Over the last few years we have noticed more and more caterpillars on the trees. It wasn’t something I considered very much when we started planting them. I was thinking about the trees, growing and producing firewood and fruit, maybe doing crafty things with twigs and fibre and exciting things with tree sap. It seems daft, but I hadn’t really considered the new habitat we are creating, albeit slowly. The insects eat the trees and other things – birds and mammals – eat the insects. As well as learning more flowers and plant species I am therefore learning more insects as well. It is a little frustrating, since there is lots of information about butterflies, slightly less easily available about moths, but rather less about their larva. I spotted a new one today with a fiery bum. I think it’s a pebble prominent moth caterpillar. There were a few feeding on one of the aspen trees, which would fit. I don’t think I’ve ever noticed the moths.
We’re getting lots of looper caterpillars on the alders as well at the moment – possibly magpie moths, which are very common here. When they’re undisturbed they feed in a continuous stream of caterpillars, but when they sense danger they all rear up and pretend, rather unconvincingly to be twigs. When they are larger, and single I guess it works better, but I think they’re very cute. Funnily enough we haven’t seen many sawfly larvae on the gooseberries this year.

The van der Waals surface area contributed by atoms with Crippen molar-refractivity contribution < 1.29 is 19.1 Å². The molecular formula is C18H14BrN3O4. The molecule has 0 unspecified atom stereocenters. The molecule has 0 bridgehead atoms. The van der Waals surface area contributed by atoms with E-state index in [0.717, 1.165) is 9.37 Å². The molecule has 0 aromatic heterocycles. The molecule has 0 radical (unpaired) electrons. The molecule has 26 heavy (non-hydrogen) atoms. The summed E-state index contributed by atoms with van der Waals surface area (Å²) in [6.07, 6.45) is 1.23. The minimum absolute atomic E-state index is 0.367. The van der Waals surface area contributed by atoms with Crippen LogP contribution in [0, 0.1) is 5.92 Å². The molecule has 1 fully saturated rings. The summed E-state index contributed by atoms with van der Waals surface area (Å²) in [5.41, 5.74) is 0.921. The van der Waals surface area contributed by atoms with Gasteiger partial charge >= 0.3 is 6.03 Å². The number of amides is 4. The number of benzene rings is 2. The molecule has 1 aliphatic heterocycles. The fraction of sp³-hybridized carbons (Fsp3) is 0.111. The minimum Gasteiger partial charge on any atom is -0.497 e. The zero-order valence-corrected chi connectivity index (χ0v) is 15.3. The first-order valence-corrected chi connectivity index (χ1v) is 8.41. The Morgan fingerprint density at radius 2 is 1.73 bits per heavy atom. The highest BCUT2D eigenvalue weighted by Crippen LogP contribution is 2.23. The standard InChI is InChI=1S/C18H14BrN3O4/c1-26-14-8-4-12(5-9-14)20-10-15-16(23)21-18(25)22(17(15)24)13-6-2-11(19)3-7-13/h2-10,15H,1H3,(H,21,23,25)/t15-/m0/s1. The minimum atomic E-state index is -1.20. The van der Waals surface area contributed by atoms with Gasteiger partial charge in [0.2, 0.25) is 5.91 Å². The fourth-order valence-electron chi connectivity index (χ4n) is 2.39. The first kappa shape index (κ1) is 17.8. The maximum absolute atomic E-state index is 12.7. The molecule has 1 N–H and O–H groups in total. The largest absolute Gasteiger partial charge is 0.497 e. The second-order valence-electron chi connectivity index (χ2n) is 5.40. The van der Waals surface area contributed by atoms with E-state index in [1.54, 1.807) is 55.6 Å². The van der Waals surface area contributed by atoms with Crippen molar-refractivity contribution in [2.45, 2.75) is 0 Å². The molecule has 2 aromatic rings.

I’m also getting lots of caterpillars in the polytunnel. Generally they are bright green ones eating the brassica, which I don’t mind much at this time of year (although I know it’s dangerous to encourage these things or you end up with a plague). However I did find a few that had wandered onto my little apricot tree (which is still doing quite well) and were munching away, so I’m afraid they got relocated outside!
I spotted one chrysalis on a seed tray outside which I’ve left be, and I find them all the time if digging in the polytunnel.
Then there are the more glamorous adults. These are two new ones for me this year: a dark green fritillary and a common blue. Neither is particularly rare, just I’ve never seen them in Glendale before.